Remote work may exacerbate the rise of vacation rentals as the preferred form of accommodation. A key characteristic of the working holidaymaker is the need for a work-friendly space. Their needs include a quiet and comfortable workspace, as well as fast and reliable Wi-Fi. Short-term rental companies are poised to meet this need and capitalize on the remote work trend, as they typically offer more office space than the typical hotel room. These companies have worked to improve their features to meet the needs of working vacationers. For example, in 2021, Airbnb released a feature that allowed travelers to check the listing’s Wi-Fi speed before booking.
WFW travelers also possess a greater ability to take extended trips. Not only were working travelers planning twice as many trips as those planning to disconnect completely, but more than half of employed vacationers were adding 3 or more days to the length of their longest leisure trip. In February 2021, 11% of remote workers surveyed said they had taken long commutes due to the flexibility of remote work; in early October 2021, that number rose to 23%. With more companies offering flexible remote work opportunities, we expect the travel industry to continue to capture this growth due to the WFW trend.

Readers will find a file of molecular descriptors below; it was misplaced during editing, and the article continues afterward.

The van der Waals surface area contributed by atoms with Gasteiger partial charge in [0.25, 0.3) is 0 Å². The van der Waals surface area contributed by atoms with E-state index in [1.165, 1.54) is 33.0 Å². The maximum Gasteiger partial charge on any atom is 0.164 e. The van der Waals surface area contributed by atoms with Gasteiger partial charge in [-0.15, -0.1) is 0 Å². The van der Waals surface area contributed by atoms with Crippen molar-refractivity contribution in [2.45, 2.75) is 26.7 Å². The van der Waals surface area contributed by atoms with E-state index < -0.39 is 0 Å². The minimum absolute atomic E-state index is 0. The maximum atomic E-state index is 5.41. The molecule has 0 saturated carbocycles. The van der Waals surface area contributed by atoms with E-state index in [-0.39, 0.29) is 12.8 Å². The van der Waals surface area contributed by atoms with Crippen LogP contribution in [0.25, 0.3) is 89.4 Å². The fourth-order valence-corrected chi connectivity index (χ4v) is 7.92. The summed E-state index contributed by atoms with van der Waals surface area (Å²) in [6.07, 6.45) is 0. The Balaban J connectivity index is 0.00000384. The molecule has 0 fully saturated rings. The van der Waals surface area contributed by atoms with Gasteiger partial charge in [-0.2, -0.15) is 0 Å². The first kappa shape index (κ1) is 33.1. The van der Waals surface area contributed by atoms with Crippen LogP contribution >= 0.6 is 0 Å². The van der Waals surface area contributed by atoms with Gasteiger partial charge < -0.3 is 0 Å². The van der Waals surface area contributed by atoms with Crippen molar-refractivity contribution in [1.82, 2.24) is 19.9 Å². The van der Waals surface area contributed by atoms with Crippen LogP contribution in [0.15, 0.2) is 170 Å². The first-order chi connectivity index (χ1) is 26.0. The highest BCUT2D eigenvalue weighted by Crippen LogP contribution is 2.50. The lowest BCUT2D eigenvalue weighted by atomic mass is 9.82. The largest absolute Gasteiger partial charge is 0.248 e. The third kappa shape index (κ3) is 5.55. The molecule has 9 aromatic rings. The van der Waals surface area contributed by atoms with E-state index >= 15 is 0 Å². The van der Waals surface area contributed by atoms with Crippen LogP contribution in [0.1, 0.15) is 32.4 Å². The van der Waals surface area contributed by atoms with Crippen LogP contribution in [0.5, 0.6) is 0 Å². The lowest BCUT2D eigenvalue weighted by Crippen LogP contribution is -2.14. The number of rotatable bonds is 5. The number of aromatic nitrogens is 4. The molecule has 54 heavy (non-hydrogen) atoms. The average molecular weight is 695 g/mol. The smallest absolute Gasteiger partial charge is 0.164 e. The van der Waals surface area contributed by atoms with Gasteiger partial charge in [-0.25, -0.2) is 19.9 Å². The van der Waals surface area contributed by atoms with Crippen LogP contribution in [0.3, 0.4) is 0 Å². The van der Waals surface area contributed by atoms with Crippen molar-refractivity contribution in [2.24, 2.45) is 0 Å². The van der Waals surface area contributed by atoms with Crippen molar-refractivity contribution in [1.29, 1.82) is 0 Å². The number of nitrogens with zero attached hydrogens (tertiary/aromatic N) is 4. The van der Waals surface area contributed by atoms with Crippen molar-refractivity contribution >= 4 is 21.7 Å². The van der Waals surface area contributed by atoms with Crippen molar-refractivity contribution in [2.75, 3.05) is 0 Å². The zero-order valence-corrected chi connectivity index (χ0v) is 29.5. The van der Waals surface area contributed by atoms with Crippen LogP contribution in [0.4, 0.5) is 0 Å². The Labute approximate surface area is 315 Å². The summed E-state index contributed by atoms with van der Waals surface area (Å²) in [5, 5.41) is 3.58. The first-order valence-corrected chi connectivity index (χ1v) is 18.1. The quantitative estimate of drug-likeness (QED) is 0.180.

The year of the “GOAT”
In addition to those who mix work and leisure, 2022 could see an increase in luxury travel as pent-up demand for international travel is unleashed amid stabilizing health conditions and easing border restrictions. For this reason, Expedia calls 2022 the year of the “GOAT” (the greatest of all trips). In a survey of 12,000 travelers in 12 countries, Expedia found that more than two-thirds of Americans (68%) plan to go far on their next trip, eyeing international destinations like Rome, Bali, London and Paris. .ten Travelers around the world are eager to make up for lost time and go big on their next trip after a long period of canceled trips and postponed celebrations. According to a November report compiled by WTTC and Trip.com, 70% of leisure travelers in the US, UK, Canada, Japan and Spain expect and plan to spend more money in trips in 2022 than they have in the past five years. years. Looking ahead, the future of the travel industry looks bright, as high-income households have seen their savings increase alongside growing demand for travel.